Ion currents from Xenopus oocytes were measured by using an EPC-9 patch-clamp amplifier and PatchMaster software (both HEKA Elektronik, Lambrecht, Germany) at room temperature (20–24 °C). Macroscopic currents in the inside-out configuration were measured with aluminum silicate glass pipettes of about 1 MΩ resistance in the recording solutions. Modulator-containing solutions were applied directly to the pipette containing the membrane patch using a self-made multi-channel perfusion system. Solution exchange was achieved by moving the pipette tip with an inside-out patch from one outlet to the next, thus ensuring absolutely clean solutions. The intracellular solutions contained (in mM): 100 K-aspartate, 15 KCl, 1 GSH (reduced glutathione), 10 EGTA (ethyleneglycol-bis(β-aminoethyl)-N,N,Nʹ,Nʹ-tetraacetic acid), and 10 HEPES (4-(2-hydroxyethyl)-1-piperazineethanesulfonic acid) (pH 8.0 with KOH). The extracellular solution contained (in mM): 103.6 Na-aspartate, 11.4 KCl, 1.8 CaCl2, and 10 HEPES (pH 7.2 with NaOH). For recordings with symmetrical K+ concentration (termed “Standard K-Asp”), K-aspartate replaced Na-aspartate in the external solution, and the pH was adjusted with KOH. The holding potential was − 100 mV, and depolarizing pulses were applied with a sweep interval of 2 s for current–voltage relationships and 10 s for assaying the time course of the hemin impact. Deviations are explicitly indicated.

Ion currents from HEK293T cells were recorded using the whole-cell configuration at room temperature (20–24 °C). Patch pipettes were fabricated from borosilicate glass (BioMedical Instruments, Zöllnitz, Germany) and were coated with dental wax (Patterson Dental, Mendota Heights, MN, USA) to decrease their capacitance. After fire-polishing the pipettes, resistances of 0.9–2.0 MΩ were obtained. An agar bridge connected the bath solution and the ground electrode. Up to 85% of the series resistance was electronically compensated, and all voltages were corrected for liquid junction potential. For Kv10.1 channels, the external solution composed of (in mM) 146 NaCl, 4 KCl, 0.2 CaCl2, 0.2 MgCl2, and 10 HEPES (pH 7.4 with NaOH) and the internal solution contained (in mM) 115 K-Asp, 15 KCl, 2.56 MgCl2, 10 EGTA, and 10 HEPES (pH 7.4 KOH). For Kv11.1 channels, the external solution (in mM): 140 NaCl, 10 KCl, 2 CaCl2, 2 MgCl2, 10 HEPES (pH 7.4 with NaOH) and the internal solution (in mM): 130 KCl, 2.56 MgCl2, 10 EGTA, 10 HEPES (pH 7.4 with KOH) were used. Working solutions with hemin were applied by adding 1 ml of 3 × concentrated hemin solution to the bath chamber with 2 ml control solution.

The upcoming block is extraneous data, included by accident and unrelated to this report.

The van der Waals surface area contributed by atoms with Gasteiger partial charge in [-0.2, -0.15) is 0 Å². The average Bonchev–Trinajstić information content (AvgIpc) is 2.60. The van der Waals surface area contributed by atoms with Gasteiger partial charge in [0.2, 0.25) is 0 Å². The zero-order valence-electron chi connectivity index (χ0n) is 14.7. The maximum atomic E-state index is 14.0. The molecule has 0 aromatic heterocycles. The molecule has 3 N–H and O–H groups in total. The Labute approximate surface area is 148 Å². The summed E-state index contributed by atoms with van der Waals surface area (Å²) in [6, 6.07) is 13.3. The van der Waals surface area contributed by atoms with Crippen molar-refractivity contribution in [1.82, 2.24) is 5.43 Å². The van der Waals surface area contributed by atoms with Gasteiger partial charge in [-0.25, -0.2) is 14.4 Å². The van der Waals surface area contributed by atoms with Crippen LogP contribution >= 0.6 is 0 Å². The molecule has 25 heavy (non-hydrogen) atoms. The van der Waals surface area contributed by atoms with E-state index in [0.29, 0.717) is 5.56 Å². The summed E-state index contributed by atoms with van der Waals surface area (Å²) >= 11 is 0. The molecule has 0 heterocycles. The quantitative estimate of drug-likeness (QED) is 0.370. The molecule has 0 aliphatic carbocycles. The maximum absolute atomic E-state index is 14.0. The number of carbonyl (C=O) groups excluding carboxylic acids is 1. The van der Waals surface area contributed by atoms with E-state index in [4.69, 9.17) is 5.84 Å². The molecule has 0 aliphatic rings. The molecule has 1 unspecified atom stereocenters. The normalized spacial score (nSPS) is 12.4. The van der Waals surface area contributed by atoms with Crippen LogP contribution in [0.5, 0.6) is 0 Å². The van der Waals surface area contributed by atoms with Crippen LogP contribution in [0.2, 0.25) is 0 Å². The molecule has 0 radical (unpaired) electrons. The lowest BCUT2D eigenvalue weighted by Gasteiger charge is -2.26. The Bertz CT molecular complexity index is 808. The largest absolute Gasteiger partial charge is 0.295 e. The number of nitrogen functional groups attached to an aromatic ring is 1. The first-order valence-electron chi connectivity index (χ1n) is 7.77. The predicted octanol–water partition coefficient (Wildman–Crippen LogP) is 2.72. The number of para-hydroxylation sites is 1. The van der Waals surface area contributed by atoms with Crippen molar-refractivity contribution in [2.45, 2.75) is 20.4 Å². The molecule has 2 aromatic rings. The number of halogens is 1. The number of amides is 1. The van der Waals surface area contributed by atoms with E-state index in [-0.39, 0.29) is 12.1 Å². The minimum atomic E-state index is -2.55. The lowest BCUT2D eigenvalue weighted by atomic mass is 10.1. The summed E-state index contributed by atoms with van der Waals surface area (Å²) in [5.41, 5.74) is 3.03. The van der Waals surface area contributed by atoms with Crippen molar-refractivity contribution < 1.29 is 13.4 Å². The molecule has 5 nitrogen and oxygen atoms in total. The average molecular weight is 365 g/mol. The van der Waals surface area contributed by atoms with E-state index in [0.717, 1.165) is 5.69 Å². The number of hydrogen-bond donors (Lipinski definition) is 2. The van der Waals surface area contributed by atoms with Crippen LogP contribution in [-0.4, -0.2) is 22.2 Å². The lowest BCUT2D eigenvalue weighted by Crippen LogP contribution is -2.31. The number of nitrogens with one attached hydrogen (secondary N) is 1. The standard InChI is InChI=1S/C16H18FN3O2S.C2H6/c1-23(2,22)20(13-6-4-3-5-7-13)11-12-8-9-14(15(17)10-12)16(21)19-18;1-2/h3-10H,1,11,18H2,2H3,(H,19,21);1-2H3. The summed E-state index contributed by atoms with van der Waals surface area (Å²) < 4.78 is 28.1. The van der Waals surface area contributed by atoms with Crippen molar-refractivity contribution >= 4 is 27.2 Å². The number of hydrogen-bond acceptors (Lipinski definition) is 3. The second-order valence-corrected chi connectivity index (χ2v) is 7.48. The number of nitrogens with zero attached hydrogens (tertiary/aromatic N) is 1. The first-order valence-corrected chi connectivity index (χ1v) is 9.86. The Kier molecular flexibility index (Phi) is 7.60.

### Expression and purification of Kv10.1 C-terminal peptides

The amino-acid sequence M478-N673 of Kv10.1 encompassing the heme-binding site was subcloned into a modified pMALc2T vector carrying maltose-binding protein (MBP) and a (His)6-tag, thus generating an MBP-(His)6-peptide fusion protein. The recombinant protein was expressed in Escherichia coli BL21(DE3) pRIL. Cells were grown in YT medium and were induced with 0.5 mM IPTG at 22 °C for 20 h. Cells were harvested by centrifugation at 4000g for 20 min at 4 °C. The protein pellet was solubilized in buffer A (50 mM Tris, 500 mM NaCl, 5 mM DTT, pH 8.0) and lysed by sonification. The cell lysate was then centrifuged and the clear supernatant was used in the final purification system consisting of HisTrap FF crude column (GE Healthcare), washed with buffer A + 16 mM imidazole, and eluted with buffer B (buffer A + 250 mM imidazole). The eluted fractions containing the His-tagged Kv10.1 M478-N673 were further purified using a gel filtration column (Superdex® 200 Increase 10/300 GL) equilibrated with buffer C (PBS, pH 7.4, 1 mM TCEP).

### Microscale thermophoresis (MST)

MST experiments were performed with the Monolith NT.115 (NanoTemper Technologies, Munich, Germany) in a buffer containing PBS with pH 7.4, 2 mM GSH, and 0.05% Tween-20. Purified Kv10.1 was labeled according to the manufacturer´s instructions using the Labelling Kit Monolith NT RED-NHS (NanoTemper Technologies), and the concentration was adjusted to approximately 100 nM. Hemin was titrated in 1:1 dilutions, starting with a concentration of 40 µM. Each sample was centrifuged at 13,000 rpm for 5 min to remove aggregates before filled into hydrophilic or premium capillaries (NanoTemper Technologies).

### Peptide synthesis and purification

Peptides of 22 residues (Supplementary Table 1) were synthesized on an automated peptide synthesizer EPS 221 (Intavis Bioanalytical Instruments AG, Cologne, Germany) according to a standard Fmoc-protocol as described earlier50. The 22-mer control peptide “CHH” was synthesized manually (see below). The polymer support was Tentagel amide resin with a loading capacity of 0.53 mmol/g (22-mer peptides; IRIS Biotech, Marktredwitz, Germany) or Rink amide MBHA resin with a loading capacity of 0.73 mmol/g (hEAG-1; Novabiochem, Merck Biosciences, Germany).